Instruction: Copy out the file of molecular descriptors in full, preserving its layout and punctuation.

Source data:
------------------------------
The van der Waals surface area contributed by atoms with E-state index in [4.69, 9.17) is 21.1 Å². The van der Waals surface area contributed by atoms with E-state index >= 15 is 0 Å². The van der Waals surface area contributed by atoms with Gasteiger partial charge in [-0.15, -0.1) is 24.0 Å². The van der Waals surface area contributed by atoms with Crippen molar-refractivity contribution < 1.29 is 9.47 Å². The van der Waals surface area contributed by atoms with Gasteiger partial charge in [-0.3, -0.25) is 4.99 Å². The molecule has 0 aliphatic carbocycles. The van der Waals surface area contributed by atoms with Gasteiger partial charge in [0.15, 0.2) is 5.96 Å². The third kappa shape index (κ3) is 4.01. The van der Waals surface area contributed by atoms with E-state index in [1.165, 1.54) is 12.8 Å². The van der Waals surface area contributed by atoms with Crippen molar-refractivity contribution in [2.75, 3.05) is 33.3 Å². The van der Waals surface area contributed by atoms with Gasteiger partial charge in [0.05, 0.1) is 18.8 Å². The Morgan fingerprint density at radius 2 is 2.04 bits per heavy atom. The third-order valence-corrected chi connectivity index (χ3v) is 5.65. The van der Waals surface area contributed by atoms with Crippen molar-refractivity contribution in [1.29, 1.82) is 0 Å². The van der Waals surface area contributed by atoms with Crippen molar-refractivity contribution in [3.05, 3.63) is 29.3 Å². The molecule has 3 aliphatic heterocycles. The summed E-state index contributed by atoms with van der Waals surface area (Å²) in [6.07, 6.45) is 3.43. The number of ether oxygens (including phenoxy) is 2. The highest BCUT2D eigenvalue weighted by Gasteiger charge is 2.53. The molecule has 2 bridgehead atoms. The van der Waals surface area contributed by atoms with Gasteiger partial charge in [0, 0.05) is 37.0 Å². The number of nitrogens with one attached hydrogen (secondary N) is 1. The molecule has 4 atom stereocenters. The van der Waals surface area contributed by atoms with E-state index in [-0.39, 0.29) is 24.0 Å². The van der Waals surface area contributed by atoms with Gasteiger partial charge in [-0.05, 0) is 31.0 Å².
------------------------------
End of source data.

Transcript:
The van der Waals surface area contributed by atoms with E-state index in [4.69, 9.17) is 21.1 Å². The van der Waals surface area contributed by atoms with E-state index >= 15 is 0 Å². The van der Waals surface area contributed by atoms with Gasteiger partial charge in [-0.15, -0.1) is 24.0 Å². The van der Waals surface area contributed by atoms with Crippen molar-refractivity contribution < 1.29 is 9.47 Å². The van der Waals surface area contributed by atoms with Gasteiger partial charge in [-0.3, -0.25) is 4.99 Å². The molecule has 0 aliphatic carbocycles. The van der Waals surface area contributed by atoms with Gasteiger partial charge in [0.15, 0.2) is 5.96 Å². The third kappa shape index (κ3) is 4.01. The van der Waals surface area contributed by atoms with E-state index in [1.165, 1.54) is 12.8 Å². The van der Waals surface area contributed by atoms with Crippen molar-refractivity contribution in [2.75, 3.05) is 33.3 Å². The van der Waals surface area contributed by atoms with Gasteiger partial charge in [0.05, 0.1) is 18.8 Å². The Morgan fingerprint density at radius 2 is 2.04 bits per heavy atom. The third-order valence-corrected chi connectivity index (χ3v) is 5.65. The van der Waals surface area contributed by atoms with Crippen molar-refractivity contribution in [1.29, 1.82) is 0 Å². The van der Waals surface area contributed by atoms with Crippen molar-refractivity contribution in [3.05, 3.63) is 29.3 Å². The molecule has 3 aliphatic heterocycles. The summed E-state index contributed by atoms with van der Waals surface area (Å²) in [6.07, 6.45) is 3.43. The number of ether oxygens (including phenoxy) is 2. The highest BCUT2D eigenvalue weighted by Gasteiger charge is 2.53. The molecule has 2 bridgehead atoms. The van der Waals surface area contributed by atoms with Gasteiger partial charge in [0, 0.05) is 37.0 Å². The number of nitrogens with one attached hydrogen (secondary N) is 1. The molecule has 4 atom stereocenters. The van der Waals surface area contributed by atoms with E-state index in [-0.39, 0.29) is 24.0 Å². The van der Waals surface area contributed by atoms with Gasteiger partial charge in [-0.05, 0) is 31.0 Å².